State lawmakers should increase public funding for children and families to address the fallout from the COVID-19 pandemic, nearly two-thirds of Michiganders said in a recent statewide poll from the Skillman Foundation and Michigan’s Children.
Across the state’s geographical regions and demographic groups, there was an overwhelming consensus among the 800 likely voters surveyed that the state needs to back additional dollars going towards jobs and skills training programs, mental health initiatives, a reduction of youth in the criminal justice system, afterschool programs and affordable childcare.
“I want to give a headline: across this beautiful state of Michigan, across racial and ethnic lines, across geography and socio-economic stratospheres, there is a universality of a response to this poll that is very unique in this time of difference,” Skillman Foundation President and CEO Angelique Power said at the Mackinac Policy Conference Monday, when the results of the survey were unveiled. “There’s a call and a mandate that we center children and their needs.”
The Detroit-based Skillman Foundation is a private philanthropy organization that advocates for youth in Detroit. A Lansing-based nonprofit, Michigan’s Children supports legislation and policies benefiting children across the state.
COVID-19 has torn through the lives of children and families, and addressing the challenges that the pandemic caused and illuminated means Lansing needs to step up with additional funding, Michigan’s Children President and CEO Matt Gillard said.
“What we saw in the survey is that the general public in Michigan, Michigan voters, understand the pandemic has had a tremendously negative impact on children, and it’s going to take public investment and programming to support kids as we emerge from this,” Gillard said in an interview with the Michigan Advance.
The Michigan’s Children CEO said he’s pleased to see the increase in federal stimulus dollars coming to Michigan that is increasing funding for youth and families, including boosting dollars for affordable childcare. But, he emphasized, state lawmakers also need to increase funding for programs benefiting children — and not just this year.
“I think what we need to see moving forward is our state leaders also understanding that state investments are going to be required moving forward, that federal money isn’t going to continue to flow at the level it has,” Gillard said.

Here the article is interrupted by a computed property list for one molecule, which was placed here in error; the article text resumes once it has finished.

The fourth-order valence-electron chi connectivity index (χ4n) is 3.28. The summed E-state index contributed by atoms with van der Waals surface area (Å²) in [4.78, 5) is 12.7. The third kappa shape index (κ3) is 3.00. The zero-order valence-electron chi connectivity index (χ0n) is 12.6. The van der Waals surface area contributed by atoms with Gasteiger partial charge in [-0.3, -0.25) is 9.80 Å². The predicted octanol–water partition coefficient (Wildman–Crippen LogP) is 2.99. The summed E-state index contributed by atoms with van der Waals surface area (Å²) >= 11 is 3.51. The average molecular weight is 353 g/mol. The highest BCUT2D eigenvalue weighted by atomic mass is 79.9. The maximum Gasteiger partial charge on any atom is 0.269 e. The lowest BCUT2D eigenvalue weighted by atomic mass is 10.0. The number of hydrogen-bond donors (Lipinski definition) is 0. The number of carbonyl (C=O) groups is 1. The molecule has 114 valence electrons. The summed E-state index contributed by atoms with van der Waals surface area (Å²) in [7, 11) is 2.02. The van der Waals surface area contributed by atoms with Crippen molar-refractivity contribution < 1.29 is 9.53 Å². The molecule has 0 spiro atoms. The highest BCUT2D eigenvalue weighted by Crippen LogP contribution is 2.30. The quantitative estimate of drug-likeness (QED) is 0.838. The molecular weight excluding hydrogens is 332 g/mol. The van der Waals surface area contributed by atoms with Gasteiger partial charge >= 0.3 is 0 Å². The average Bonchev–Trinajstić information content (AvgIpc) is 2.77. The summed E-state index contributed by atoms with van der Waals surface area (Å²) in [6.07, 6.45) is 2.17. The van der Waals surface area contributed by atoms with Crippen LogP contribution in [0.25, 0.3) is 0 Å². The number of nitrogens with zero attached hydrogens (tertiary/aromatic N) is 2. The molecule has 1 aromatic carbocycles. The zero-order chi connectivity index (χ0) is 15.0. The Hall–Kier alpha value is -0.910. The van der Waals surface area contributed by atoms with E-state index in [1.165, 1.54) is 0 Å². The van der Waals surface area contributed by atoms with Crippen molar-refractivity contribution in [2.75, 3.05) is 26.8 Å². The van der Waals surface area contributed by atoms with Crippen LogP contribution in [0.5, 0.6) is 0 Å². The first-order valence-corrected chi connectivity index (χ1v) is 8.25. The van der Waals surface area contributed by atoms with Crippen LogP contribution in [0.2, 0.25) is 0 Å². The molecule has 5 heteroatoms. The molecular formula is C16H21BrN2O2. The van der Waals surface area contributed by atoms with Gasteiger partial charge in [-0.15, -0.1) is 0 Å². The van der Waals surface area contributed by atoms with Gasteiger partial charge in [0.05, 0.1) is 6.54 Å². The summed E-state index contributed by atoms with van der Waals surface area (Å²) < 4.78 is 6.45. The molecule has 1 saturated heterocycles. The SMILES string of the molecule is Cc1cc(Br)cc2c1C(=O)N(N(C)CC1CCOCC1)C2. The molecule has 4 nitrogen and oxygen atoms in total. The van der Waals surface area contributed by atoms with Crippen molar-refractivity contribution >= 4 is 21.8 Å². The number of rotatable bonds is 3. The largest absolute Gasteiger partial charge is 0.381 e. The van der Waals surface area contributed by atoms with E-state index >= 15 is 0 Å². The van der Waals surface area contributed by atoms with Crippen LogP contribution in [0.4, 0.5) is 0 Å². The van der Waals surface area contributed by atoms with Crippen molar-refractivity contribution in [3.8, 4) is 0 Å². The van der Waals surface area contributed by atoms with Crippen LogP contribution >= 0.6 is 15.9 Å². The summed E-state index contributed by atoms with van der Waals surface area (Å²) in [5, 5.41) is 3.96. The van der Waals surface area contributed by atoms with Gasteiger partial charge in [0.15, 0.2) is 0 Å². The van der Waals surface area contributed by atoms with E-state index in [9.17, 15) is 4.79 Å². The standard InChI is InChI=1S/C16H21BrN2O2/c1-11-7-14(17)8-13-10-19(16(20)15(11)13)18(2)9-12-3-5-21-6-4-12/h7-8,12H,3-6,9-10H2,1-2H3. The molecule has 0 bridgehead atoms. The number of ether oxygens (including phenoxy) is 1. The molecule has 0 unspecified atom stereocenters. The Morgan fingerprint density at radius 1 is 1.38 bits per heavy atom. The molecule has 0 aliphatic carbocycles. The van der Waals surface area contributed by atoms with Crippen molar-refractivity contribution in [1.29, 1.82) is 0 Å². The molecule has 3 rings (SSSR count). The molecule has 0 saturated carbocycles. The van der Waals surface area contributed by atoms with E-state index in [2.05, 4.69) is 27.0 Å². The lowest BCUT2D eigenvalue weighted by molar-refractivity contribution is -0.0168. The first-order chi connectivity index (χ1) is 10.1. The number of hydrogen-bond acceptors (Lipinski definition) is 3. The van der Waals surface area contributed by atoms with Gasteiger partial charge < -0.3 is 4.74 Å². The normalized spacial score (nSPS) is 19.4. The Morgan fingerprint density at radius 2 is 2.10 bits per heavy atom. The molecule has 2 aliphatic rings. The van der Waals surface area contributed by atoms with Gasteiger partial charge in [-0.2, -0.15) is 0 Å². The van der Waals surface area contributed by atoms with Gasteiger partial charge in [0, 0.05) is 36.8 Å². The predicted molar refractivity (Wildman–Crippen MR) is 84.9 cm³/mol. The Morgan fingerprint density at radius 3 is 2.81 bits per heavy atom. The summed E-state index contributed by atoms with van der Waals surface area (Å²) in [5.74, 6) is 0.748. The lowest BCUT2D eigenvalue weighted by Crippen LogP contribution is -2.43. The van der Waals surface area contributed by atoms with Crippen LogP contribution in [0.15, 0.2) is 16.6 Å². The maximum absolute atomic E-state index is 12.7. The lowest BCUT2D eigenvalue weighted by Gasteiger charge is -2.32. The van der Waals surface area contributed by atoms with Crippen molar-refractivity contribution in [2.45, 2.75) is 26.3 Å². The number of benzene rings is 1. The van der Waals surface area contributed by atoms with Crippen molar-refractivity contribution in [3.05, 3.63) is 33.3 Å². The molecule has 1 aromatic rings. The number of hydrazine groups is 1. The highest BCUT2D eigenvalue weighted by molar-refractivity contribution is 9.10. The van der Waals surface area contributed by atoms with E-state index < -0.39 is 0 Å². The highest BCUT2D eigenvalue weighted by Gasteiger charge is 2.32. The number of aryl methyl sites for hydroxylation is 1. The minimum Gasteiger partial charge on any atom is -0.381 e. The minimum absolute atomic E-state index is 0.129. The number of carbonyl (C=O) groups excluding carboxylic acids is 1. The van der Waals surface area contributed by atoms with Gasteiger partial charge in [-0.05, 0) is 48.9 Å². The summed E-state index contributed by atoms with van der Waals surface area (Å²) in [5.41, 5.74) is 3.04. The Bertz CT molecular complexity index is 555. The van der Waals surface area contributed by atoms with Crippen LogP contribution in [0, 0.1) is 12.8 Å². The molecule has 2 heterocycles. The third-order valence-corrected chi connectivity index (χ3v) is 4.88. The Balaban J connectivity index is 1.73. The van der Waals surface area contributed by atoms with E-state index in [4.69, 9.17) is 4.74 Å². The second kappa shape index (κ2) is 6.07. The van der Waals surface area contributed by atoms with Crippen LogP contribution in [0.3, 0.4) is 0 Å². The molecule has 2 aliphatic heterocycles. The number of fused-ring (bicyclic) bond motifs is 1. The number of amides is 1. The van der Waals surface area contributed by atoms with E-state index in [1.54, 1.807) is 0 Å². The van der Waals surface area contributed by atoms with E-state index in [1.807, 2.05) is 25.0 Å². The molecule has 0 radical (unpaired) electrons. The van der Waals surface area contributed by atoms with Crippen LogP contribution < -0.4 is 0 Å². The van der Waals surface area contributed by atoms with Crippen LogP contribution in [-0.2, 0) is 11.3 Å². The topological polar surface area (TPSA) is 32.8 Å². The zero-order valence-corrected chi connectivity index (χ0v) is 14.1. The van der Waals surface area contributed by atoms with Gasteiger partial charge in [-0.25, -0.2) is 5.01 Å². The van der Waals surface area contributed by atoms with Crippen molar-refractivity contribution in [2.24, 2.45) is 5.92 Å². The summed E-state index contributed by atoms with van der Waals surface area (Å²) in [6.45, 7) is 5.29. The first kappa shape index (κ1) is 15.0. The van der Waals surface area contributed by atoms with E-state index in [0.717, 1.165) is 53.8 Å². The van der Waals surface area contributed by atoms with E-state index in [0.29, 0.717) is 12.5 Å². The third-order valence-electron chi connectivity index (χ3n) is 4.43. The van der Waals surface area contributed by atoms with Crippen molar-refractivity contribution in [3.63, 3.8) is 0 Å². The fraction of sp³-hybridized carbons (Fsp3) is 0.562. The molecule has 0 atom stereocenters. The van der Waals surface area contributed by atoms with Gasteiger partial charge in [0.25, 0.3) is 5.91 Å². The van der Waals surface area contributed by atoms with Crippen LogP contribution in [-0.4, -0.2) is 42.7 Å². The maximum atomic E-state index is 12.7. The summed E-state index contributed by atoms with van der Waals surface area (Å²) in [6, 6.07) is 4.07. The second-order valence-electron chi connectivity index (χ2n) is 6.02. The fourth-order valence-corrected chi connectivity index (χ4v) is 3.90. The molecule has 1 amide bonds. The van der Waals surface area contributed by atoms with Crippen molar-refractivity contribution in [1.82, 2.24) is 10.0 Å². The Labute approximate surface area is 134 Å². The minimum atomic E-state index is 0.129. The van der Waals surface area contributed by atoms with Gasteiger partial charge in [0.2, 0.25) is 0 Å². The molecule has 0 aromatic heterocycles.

The poll from the Detroit-based Skillman Foundation and the Lansing-based Michigan’s Children was conducted by Lake Research Partners from July 27 to Aug. 3. Of the 800 people surveyed, 62% said they backed increased public funding for children. Fifty-eight percent of survey respondents reported they would vote to raise their taxes if it resulted in additional dollars going to programs supporting youth. Those involved in the survey said they were especially interested in backing investments for programs tackling mental health, trauma and poverty.
“Children’s mental health issues have largely been ignored by elected officials for a long time,” Gillard said during the presentation at the Mackinac conference.
Out-of-school-time learning opportunities will also be “critically important” for lawmakers to fund as children continue to navigate an educational landscape marred by the pandemic, Gillard said.
“We are going to have to mitigate the damage that’s been done for a whole generation of children who have lived through this pandemic,” Gillard said.
Celinda Lake, president of Lake Research Partners, said survey respondents were especially interested in more dollars going to families struggling to afford basic needs and addressing racial inequities in the state.
“What we see in the survey is Michigan is a little different than the nation in that it’s concerned about helping youth in households struggling to afford basic needs,” Lake said. “That’s a very intense concern in Michigan and across every demographic group.”
“Michigan is more committed to equity than voters nationwide,” Lake continued.
According to a recent Michigan Association of United Ways report, about 25% of the state’s population is living above the federal poverty level but struggles to pay for basic needs. An additional 10% of Michigan households were on the cusp of being unable to afford basic needs, meaning something like a trip to the emergency room without health insurance or a major car repair could result in financial disaster.
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